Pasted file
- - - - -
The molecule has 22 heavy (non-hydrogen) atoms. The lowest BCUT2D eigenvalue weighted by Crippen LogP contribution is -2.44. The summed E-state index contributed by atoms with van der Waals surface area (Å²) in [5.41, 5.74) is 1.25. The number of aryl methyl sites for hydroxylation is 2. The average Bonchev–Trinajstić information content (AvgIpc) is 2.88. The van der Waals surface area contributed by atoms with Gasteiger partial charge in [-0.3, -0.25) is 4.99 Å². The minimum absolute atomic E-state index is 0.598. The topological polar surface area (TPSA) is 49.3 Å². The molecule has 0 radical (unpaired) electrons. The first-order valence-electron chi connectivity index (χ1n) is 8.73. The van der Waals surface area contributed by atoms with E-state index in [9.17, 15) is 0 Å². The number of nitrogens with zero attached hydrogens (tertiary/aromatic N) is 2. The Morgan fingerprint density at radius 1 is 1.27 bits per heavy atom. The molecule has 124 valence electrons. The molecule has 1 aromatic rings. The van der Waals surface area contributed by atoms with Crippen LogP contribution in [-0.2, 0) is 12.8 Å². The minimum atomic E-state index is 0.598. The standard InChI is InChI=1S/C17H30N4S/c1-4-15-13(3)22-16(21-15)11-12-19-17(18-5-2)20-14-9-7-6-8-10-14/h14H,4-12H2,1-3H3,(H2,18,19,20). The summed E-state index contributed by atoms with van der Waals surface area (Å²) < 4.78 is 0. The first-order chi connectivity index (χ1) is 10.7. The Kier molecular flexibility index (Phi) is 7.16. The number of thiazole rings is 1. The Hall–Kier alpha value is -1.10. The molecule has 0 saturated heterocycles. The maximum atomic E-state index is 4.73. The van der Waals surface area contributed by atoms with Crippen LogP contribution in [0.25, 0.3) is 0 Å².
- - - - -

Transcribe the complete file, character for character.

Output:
The molecule has 22 heavy (non-hydrogen) atoms. The lowest BCUT2D eigenvalue weighted by Crippen LogP contribution is -2.44. The summed E-state index contributed by atoms with van der Waals surface area (Å²) in [5.41, 5.74) is 1.25. The number of aryl methyl sites for hydroxylation is 2. The average Bonchev–Trinajstić information content (AvgIpc) is 2.88. The van der Waals surface area contributed by atoms with Gasteiger partial charge in [-0.3, -0.25) is 4.99 Å². The minimum absolute atomic E-state index is 0.598. The topological polar surface area (TPSA) is 49.3 Å². The molecule has 0 radical (unpaired) electrons. The first-order valence-electron chi connectivity index (χ1n) is 8.73. The van der Waals surface area contributed by atoms with E-state index in [9.17, 15) is 0 Å². The number of nitrogens with zero attached hydrogens (tertiary/aromatic N) is 2. The Morgan fingerprint density at radius 1 is 1.27 bits per heavy atom. The molecule has 124 valence electrons. The molecule has 1 aromatic rings. The van der Waals surface area contributed by atoms with Crippen LogP contribution in [-0.2, 0) is 12.8 Å². The minimum atomic E-state index is 0.598. The standard InChI is InChI=1S/C17H30N4S/c1-4-15-13(3)22-16(21-15)11-12-19-17(18-5-2)20-14-9-7-6-8-10-14/h14H,4-12H2,1-3H3,(H2,18,19,20). The summed E-state index contributed by atoms with van der Waals surface area (Å²) < 4.78 is 0. The first-order chi connectivity index (χ1) is 10.7. The Kier molecular flexibility index (Phi) is 7.16. The number of thiazole rings is 1. The Hall–Kier alpha value is -1.10. The molecule has 0 saturated heterocycles. The maximum atomic E-state index is 4.73. The van der Waals surface area contributed by atoms with Crippen LogP contribution in [0.25, 0.3) is 0 Å².